Most midwives will bring the following with them the day of delivery: Oxygen for the baby if needed IV’s for mom if she becomes dehydrated or needs additional nutrients Sterile gloves, gauze pads, cotton hat for the baby, drop cloths, waterproof covers for the bed, a thermometer, a pan for sitz baths after birth Fetoscopes or ultrasonic stethoscopes Medications to slow or stop a hemorrhage Special herbal preparations, homeopathic remedies, massage supplies/techniques and perhaps even acupuncture needles Items for suturing tears
How often and under what circumstances would transfer to the hospital occur?
According to a study in the United Kingdom, approximately 40% of first time mothers and 10% of women who have previously given birth are transferred to the hospital for delivery.
The following are some of the reasons women are transferred:
For a breakdown of percentages you may refer to the following study: http://www.homebirth.org.uk/transferstudies.htm
Tips When Considering a Home Birth Put together a health care team consisting of a midwife and an obstetrician Interview several midwives regarding their birth philosophy. You might be more comfortable with a midwife who shares your view of birth Write out a Plan B in case a hospital transfer is necessary Hire a doula Find out if your midwife works with a backup OB/GYN who will examine the baby within 24 hours of the birth Find a pediatrician Home Birth Benefits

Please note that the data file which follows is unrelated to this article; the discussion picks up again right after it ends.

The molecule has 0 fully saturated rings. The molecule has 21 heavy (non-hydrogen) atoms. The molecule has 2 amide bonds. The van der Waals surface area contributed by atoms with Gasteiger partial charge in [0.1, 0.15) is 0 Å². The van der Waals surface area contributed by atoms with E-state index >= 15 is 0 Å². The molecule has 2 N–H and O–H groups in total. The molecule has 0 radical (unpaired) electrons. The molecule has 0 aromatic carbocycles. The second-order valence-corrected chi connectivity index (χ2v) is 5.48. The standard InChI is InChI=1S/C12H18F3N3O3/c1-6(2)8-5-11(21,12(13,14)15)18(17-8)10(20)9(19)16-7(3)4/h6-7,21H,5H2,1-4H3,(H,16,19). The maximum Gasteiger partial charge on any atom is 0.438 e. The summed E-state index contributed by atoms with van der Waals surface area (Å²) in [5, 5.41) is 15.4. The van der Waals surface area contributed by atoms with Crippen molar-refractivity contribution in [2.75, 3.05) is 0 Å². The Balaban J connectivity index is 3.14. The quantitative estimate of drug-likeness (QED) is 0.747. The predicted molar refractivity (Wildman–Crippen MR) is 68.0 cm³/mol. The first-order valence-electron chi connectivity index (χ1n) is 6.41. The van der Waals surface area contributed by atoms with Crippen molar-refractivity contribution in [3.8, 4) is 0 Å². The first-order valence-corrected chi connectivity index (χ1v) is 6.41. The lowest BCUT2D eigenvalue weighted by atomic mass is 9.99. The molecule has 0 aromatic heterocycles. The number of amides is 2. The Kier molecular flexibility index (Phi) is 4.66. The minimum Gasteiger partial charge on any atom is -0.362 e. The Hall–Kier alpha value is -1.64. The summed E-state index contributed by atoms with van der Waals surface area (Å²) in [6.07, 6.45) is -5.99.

Home birth may be significantly easier on your bank account. An average uncomplicated vaginal birth costs about 60% less in a home than in a hospital.
Home birth provides immediate bonding and breastfeeding. Early breastfeeding helps the mother stop bleeding, clears mucus from the baby’s nose and mouth, and transfers disease-fighting antibodies in the milk from mother to baby.
Home birth allows you to be surrounded by those you love. By including children, family, and friends in the birth process, you are provided with many helpers, and everyone involved has the opportunity for intimate and close bonding.
You may find the following books helpful.
The Content is not intended to be a substitute for professional medical advice, diagnosis, or treatment. Always seek the advice of your physician or other qualified health provider with any questions you may have regarding a medical condition. Never disregard professional medical advice or delay in seeking it because of something you have read on this Website. via Youtube